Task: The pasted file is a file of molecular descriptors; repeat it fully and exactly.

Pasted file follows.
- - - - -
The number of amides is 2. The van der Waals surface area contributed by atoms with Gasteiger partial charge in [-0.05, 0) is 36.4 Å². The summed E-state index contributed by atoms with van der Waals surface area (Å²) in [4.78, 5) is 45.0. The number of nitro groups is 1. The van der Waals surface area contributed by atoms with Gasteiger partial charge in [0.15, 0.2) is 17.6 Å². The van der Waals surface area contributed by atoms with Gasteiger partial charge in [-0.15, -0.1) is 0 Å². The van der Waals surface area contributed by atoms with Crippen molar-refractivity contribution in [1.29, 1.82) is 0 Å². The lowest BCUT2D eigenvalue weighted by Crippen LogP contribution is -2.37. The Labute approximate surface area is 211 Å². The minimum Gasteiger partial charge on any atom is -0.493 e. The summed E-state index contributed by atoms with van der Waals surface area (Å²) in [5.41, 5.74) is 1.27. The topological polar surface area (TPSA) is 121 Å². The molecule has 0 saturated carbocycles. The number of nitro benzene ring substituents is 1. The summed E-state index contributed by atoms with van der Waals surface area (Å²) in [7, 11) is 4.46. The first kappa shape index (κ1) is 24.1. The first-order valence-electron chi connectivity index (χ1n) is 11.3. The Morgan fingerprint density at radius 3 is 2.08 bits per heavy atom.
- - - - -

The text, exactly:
The number of amides is 2. The van der Waals surface area contributed by atoms with Gasteiger partial charge in [-0.05, 0) is 36.4 Å². The summed E-state index contributed by atoms with van der Waals surface area (Å²) in [4.78, 5) is 45.0. The number of nitro groups is 1. The van der Waals surface area contributed by atoms with Gasteiger partial charge in [0.15, 0.2) is 17.6 Å². The van der Waals surface area contributed by atoms with Gasteiger partial charge in [-0.15, -0.1) is 0 Å². The van der Waals surface area contributed by atoms with Crippen molar-refractivity contribution in [1.29, 1.82) is 0 Å². The lowest BCUT2D eigenvalue weighted by Crippen LogP contribution is -2.37. The Labute approximate surface area is 211 Å². The minimum Gasteiger partial charge on any atom is -0.493 e. The summed E-state index contributed by atoms with van der Waals surface area (Å²) in [5.41, 5.74) is 1.27. The topological polar surface area (TPSA) is 121 Å². The molecule has 0 saturated carbocycles. The number of nitro benzene ring substituents is 1. The summed E-state index contributed by atoms with van der Waals surface area (Å²) in [7, 11) is 4.46. The first kappa shape index (κ1) is 24.1. The first-order valence-electron chi connectivity index (χ1n) is 11.3. The Morgan fingerprint density at radius 3 is 2.08 bits per heavy atom.